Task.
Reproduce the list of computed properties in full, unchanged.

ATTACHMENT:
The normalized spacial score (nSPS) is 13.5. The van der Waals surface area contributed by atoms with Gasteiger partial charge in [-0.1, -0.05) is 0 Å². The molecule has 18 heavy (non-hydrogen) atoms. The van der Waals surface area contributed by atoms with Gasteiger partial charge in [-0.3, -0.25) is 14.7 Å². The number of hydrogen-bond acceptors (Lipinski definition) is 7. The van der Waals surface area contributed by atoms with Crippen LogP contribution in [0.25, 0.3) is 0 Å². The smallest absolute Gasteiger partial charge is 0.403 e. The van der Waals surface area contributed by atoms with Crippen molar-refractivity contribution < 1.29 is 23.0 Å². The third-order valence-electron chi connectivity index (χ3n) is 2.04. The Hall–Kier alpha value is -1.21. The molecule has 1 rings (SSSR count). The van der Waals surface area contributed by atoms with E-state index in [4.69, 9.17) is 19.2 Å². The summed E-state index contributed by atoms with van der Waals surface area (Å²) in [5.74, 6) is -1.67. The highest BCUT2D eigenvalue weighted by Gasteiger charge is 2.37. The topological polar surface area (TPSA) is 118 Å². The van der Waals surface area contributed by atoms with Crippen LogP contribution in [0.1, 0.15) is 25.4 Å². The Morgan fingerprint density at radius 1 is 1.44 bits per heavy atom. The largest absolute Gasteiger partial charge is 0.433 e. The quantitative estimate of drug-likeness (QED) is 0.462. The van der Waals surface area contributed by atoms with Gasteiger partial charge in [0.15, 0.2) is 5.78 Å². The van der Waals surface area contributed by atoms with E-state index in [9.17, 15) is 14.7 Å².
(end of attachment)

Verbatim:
The normalized spacial score (nSPS) is 13.5. The van der Waals surface area contributed by atoms with Gasteiger partial charge in [-0.1, -0.05) is 0 Å². The molecule has 18 heavy (non-hydrogen) atoms. The van der Waals surface area contributed by atoms with Gasteiger partial charge in [-0.3, -0.25) is 14.7 Å². The number of hydrogen-bond acceptors (Lipinski definition) is 7. The van der Waals surface area contributed by atoms with Crippen LogP contribution in [0.25, 0.3) is 0 Å². The smallest absolute Gasteiger partial charge is 0.403 e. The van der Waals surface area contributed by atoms with Crippen molar-refractivity contribution < 1.29 is 23.0 Å². The third-order valence-electron chi connectivity index (χ3n) is 2.04. The Hall–Kier alpha value is -1.21. The molecule has 1 rings (SSSR count). The van der Waals surface area contributed by atoms with E-state index in [4.69, 9.17) is 19.2 Å². The summed E-state index contributed by atoms with van der Waals surface area (Å²) in [5.74, 6) is -1.67. The highest BCUT2D eigenvalue weighted by Gasteiger charge is 2.37. The topological polar surface area (TPSA) is 118 Å². The van der Waals surface area contributed by atoms with Crippen LogP contribution in [0.1, 0.15) is 25.4 Å². The Morgan fingerprint density at radius 1 is 1.44 bits per heavy atom. The largest absolute Gasteiger partial charge is 0.433 e. The quantitative estimate of drug-likeness (QED) is 0.462. The van der Waals surface area contributed by atoms with Gasteiger partial charge in [0.15, 0.2) is 5.78 Å². The van der Waals surface area contributed by atoms with E-state index in [9.17, 15) is 14.7 Å².